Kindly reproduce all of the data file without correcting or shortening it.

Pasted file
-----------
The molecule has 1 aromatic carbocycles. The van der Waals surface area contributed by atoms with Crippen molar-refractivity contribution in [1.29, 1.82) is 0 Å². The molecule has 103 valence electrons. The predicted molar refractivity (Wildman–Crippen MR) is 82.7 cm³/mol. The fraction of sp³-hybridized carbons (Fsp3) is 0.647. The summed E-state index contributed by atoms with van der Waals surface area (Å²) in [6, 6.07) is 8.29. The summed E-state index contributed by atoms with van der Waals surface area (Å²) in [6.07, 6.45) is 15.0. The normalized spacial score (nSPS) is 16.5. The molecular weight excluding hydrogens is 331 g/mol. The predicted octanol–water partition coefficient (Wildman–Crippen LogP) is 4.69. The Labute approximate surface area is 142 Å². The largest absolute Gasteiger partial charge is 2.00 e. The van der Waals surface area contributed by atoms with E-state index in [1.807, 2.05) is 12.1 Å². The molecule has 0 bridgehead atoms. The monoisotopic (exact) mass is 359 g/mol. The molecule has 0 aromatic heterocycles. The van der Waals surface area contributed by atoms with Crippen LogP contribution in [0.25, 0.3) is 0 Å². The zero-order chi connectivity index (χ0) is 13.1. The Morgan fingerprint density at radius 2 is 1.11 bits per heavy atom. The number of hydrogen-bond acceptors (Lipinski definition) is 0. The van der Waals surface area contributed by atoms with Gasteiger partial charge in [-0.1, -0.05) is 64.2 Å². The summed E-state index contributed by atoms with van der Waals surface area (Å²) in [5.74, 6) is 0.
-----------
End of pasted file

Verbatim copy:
The molecule has 1 aromatic carbocycles. The van der Waals surface area contributed by atoms with Crippen molar-refractivity contribution in [1.29, 1.82) is 0 Å². The molecule has 103 valence electrons. The predicted molar refractivity (Wildman–Crippen MR) is 82.7 cm³/mol. The fraction of sp³-hybridized carbons (Fsp3) is 0.647. The summed E-state index contributed by atoms with van der Waals surface area (Å²) in [6, 6.07) is 8.29. The summed E-state index contributed by atoms with van der Waals surface area (Å²) in [6.07, 6.45) is 15.0. The normalized spacial score (nSPS) is 16.5. The molecular weight excluding hydrogens is 331 g/mol. The predicted octanol–water partition coefficient (Wildman–Crippen LogP) is 4.69. The Labute approximate surface area is 142 Å². The largest absolute Gasteiger partial charge is 2.00 e. The van der Waals surface area contributed by atoms with E-state index in [1.807, 2.05) is 12.1 Å². The molecule has 0 bridgehead atoms. The monoisotopic (exact) mass is 359 g/mol. The molecule has 0 aromatic heterocycles. The van der Waals surface area contributed by atoms with Crippen LogP contribution in [0.25, 0.3) is 0 Å². The zero-order chi connectivity index (χ0) is 13.1. The Morgan fingerprint density at radius 2 is 1.11 bits per heavy atom. The number of hydrogen-bond acceptors (Lipinski definition) is 0. The van der Waals surface area contributed by atoms with Gasteiger partial charge in [-0.1, -0.05) is 64.2 Å². The summed E-state index contributed by atoms with van der Waals surface area (Å²) in [5.74, 6) is 0.